QCIF – Quarter CIF. 176×144 pixels; common H.261 and H.263 video resolution.
q signal – one of the two color signals, containing yellow and violet components to which the human eye is relatively insensitive.
quad split – the visual effect of dividing a picture in four segments, each of which may display video from a separate source.
quantization – 1. when converting an analog signal to a digital one, the process is called quantization. It measures a sample to determine a representative numerical value that is then encoded. There are three steps in analog-to-digital conversion sampling, quantizing, and encoding. The representation of the coded values typically is done with binary numbers. Video signals are often coded using 8 or 10 bits, which allow 256 and 1024 different values respectively. Audio uses 16 or 24 bits with 65536 and 16777216 different values. For video and audio coding, increasing the bit number does not increase the maximum or minimum values but the number of steps between minimum and maximum which normally gives a better quality. 2. a function found on sequencers and drum machines that causes notes played at odd times to be “rounded off” to regular rhythmic values. See percentage quantization.
quantization noise – one of the types of error introduced into an analog audio signal by encoding it in digital form. The digital equivalent of tape hiss, quantization noise is caused by the small differences between the actual amplitudes of the points being sampled and the bit resolution of the analog-to-digital converter.
quantized – set up to produce an output in discrete steps.
quartz-halogen – the light of choice in color television, designed to maintain correct color temperature and uniform output throughout its life. Provides much higher output than conventional tungsten light of the same power consumption and has a life up to one hundred times that of common tungsten photographic lights. These lamps are sensitive to shock and handling and should never be touched with bare hands.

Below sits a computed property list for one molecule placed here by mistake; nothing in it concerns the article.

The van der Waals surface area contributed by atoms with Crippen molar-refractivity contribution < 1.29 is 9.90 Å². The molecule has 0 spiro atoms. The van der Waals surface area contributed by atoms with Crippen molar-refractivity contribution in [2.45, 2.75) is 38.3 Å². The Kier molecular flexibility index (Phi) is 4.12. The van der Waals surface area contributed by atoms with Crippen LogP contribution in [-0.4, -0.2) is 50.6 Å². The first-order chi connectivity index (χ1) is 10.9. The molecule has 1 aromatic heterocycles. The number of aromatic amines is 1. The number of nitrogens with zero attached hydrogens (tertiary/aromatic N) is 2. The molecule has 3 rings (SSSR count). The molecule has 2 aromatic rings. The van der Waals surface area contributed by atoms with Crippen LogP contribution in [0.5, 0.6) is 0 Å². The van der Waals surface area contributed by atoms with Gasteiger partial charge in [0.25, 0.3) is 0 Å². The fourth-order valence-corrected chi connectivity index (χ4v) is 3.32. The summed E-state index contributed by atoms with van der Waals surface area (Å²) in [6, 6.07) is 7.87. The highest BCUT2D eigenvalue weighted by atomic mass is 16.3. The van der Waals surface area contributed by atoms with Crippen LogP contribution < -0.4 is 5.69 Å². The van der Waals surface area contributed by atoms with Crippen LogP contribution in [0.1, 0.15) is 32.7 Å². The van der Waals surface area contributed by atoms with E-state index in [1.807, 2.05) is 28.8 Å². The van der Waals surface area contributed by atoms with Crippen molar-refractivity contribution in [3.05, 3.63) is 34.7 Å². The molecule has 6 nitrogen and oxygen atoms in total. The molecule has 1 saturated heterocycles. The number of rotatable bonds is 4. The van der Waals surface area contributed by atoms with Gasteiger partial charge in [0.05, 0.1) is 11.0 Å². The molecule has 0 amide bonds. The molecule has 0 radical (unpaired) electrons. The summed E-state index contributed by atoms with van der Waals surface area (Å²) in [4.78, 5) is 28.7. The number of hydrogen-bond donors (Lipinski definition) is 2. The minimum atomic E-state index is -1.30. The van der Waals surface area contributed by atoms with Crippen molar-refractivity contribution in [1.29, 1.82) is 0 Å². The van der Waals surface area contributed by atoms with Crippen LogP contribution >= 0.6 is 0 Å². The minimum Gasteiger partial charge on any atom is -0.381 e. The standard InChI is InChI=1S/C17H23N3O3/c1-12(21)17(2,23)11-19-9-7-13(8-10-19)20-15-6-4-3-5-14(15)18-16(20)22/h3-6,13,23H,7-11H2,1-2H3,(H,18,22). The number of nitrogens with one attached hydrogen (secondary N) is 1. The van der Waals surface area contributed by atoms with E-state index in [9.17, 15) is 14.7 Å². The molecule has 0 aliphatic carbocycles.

quepoint – if you have been working with video editors, you may have come across the word quepoint. Basically, it is point in time where something needs to be happening, either within the video or outside. For instance, quepoints are used by sound studios to do voice-overs. Professional sound editors can pick up quepoints from a video or multimedia presentation and synchronize a recorded voice with the quepoint so that the voice starts talking at the exact moment it should be talking. In short, instead of having to scroll through the timeline to find the right moment in time, you can jump from one quepoint to the other without having to bother about the rest, which is a huge time saver for multimedia professionals. Lately, quepoints are even used in video networks like Viddix. While the video plays, something else shows up on the right hand of the video or even music can start to play when a quepoint passes by in the timeline.
Quicktime – multimedia container (.mov) file format from Apple, is a commonly used file format for video files, running on the Macintosh or under Windows. This versatile format can use several different editing codecs. Popular choices include Apple Prores, Apple Intermediate Codec, and uncompressed. Both Nikon and Canon use Quicktime containers with H.264 codecs to create their camera-original files on the most current cameras. Other manufacturers also use the Quicktime formats but with different codecs. These include Panasonic, Cineform, Avid and Sony. Quicktime enables the creation and playback of Quicktime movies featuring full-motion video, midi tracks and ADPCM audio. It contains one or more tracks, each of which stores a particular type of data, like video, audio, effects, or text (for subtitles, for example). Each track in turn contains track media. This might be either the digitally-encoded media stream (using a specific codec, e.g. JPEG, MP3, DIVX, or PNG) or a data reference to the media stored in another file or elsewhere on a network. An ‘edit list’ indicates what parts of the media to use.